It is customary to erect ‘Gudis’ on the first day (Padwa) of the Marathi New Year. 'Gudi' is a bamboo staff with a colored silk cloth and a garlanded goblet atop it, which symbolizes victory or achievement. Hence, this day is known as “Gudipadwa” in Maharashtra. The New Year is ushered in with the worship of the "Gudi" and the distribution of a specific "Prasad" comprising tender neem leaves, gram-pulse and jaggery. The symbolism of tastes is the same as what is described above.

Also in many Maharashtrian homes they celebrate the occasion by making Shrikhand Puri.

With Ugadi soon approaching, we are to enter the Vrisha nama Samvatsara, which happens to be the 15th year in the cycle of 60 years. Sounding alien? Well, the saga goes like this –

As is well known, all the Hindu Festivals in Hyderabad are celebrated as per the Telugu Almanac, which follows the lunar cycles that are very much different from the regular solar time cycles that we are aware of. So, let us attempt to comprehend the saga of lunar time cycles…

As per the lunar calendar the time is computed in terms of - 
Vighadiya = 6 times the time taken to flap the eyelid
Ghadiya = 60 vighadiyas
Jamu = 7 ½ Ghadiyas
Tithi=8 Jamus (equivalent to day)

And the whole time is categorised into four Yugas namely -
Satya Yuga or Krita Yuga with 17,28,000 years
Thretha Yuga with 12,96,000 years
Dwapara Yuga with 8,64,000 years
Kali Yuga with 4,32,000 years 

This in fact is no new to us. They are nothing but the Golden Age, Silver Age, Copper Age and Iron Age - the four eras of major reference in those good old History lessons at School!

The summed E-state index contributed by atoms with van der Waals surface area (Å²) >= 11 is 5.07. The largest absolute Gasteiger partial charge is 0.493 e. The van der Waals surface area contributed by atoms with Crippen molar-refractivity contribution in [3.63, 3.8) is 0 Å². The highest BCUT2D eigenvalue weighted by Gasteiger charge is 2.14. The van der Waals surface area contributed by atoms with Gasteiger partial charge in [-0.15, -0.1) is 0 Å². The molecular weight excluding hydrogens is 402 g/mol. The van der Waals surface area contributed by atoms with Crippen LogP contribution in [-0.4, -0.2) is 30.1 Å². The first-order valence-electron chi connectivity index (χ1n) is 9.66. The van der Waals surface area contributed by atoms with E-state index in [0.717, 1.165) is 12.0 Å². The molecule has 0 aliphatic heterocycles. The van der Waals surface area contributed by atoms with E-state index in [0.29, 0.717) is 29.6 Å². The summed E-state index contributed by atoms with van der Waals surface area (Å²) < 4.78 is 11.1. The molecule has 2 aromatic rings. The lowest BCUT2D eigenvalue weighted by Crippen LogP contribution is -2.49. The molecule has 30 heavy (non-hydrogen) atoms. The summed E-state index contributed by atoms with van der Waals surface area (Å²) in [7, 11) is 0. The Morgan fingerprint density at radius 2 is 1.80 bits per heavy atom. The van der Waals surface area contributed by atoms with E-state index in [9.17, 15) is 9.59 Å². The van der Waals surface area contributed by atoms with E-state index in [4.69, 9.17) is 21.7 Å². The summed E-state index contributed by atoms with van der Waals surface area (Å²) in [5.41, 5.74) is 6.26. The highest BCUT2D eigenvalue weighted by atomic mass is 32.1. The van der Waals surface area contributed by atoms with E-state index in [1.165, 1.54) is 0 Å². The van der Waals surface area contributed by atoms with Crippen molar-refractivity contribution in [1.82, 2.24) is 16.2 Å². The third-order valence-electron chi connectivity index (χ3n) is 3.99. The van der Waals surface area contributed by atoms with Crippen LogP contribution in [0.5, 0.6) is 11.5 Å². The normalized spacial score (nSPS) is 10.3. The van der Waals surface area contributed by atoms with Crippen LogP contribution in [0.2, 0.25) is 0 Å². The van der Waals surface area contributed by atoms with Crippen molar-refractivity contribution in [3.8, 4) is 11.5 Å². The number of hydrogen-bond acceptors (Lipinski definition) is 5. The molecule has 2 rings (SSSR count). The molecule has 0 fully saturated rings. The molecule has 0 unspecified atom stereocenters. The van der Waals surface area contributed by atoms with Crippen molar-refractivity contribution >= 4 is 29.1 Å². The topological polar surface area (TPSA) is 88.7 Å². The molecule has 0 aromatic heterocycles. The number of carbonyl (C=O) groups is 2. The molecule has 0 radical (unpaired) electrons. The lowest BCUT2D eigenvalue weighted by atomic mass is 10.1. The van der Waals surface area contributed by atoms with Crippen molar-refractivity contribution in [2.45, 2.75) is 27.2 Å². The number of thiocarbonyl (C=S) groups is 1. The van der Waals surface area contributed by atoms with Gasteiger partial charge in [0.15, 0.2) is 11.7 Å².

This in fact is no new to us. They are
nothing but the Golden Age, Silver Age, Copper Age and Iron Age - the four eras of major

reference in those good old History lessons at School!

And as for the years there are 60 years named as

  1. Prabhava (1987)

  2. Vibhava (1988)

  3. Shukla (1989)

  4. Pramodoota (1990)

  5. Prajotpatti (1991)

  6. Angeerasa (1992)

  7. Sreemukha (1993)

  8. Bhava (1994)

  9. Yuva (1995)

  10. Dhata (1996)

  11. Eeswara (1997)

  12. Bahudhanya (1998)

  13. Pramadi (1999)

  14. Vikrama (2000)

  15. Vrusha (Vishu) (2001)

  16. Chitrabhanu (2002)

  17. Svabhanu (2003)

  18. Tarana (2004)

  19. Pardhiva (2005)

  20. Vyaya (2006)

  1. Sarvajittu (2007)

  2. Sarvadhari (2008)

  3. Virodhi (2009)

  4. Vikruti (2010)

  5. Khara (2011)

  6. Nandana (2012)

  7. Vijaya (2013)

  8. Jaya (2014)

  9. Manmadha (2015)

  10. Durmukhi (2016)

  11. Hevilambi (2017)

  12. Vilambi (2018)

  13. Vikari (2019)

  14. Sharvari (2020)

  15. Plava (2021)

  16. Shubhakrutu (2022)

  17. Shobhakrutu (2023)

  18. Krodhi (2024)

  19. Vishvaavasu (2025)

  20. Parabhava (2026)

  1. Plavanga (2027)

  2. Keelaka (2028)

  3. Soumya (2029)

  4. Sadharana (2030)

  5. Virodhikrutu (2031)

  6. Pareedhavi (2032)

  7. Pramadeecha (2033)

  8. Ananda (2034)

  9. Rakshasa (2035)

  10. Nala (naLa) (2036)

  11. Pingala (2037)

  12. KaLayukti (2038)

  13. Siddhartha (2039)

  14. Raudri (2040)

  15. Durmati (2041)

  16. Dundubhi (2042)

  17. Rudhirodgari (2043)

  18. Raktakshi (2044)

  19. Krodhana (2045)

  20. Kshaya (2046)

And the cycle starts all over again. So
also would the Eras. But it is so believed that the cycle ends with a catastrophe and then
begins the Satya Yuga all afresh!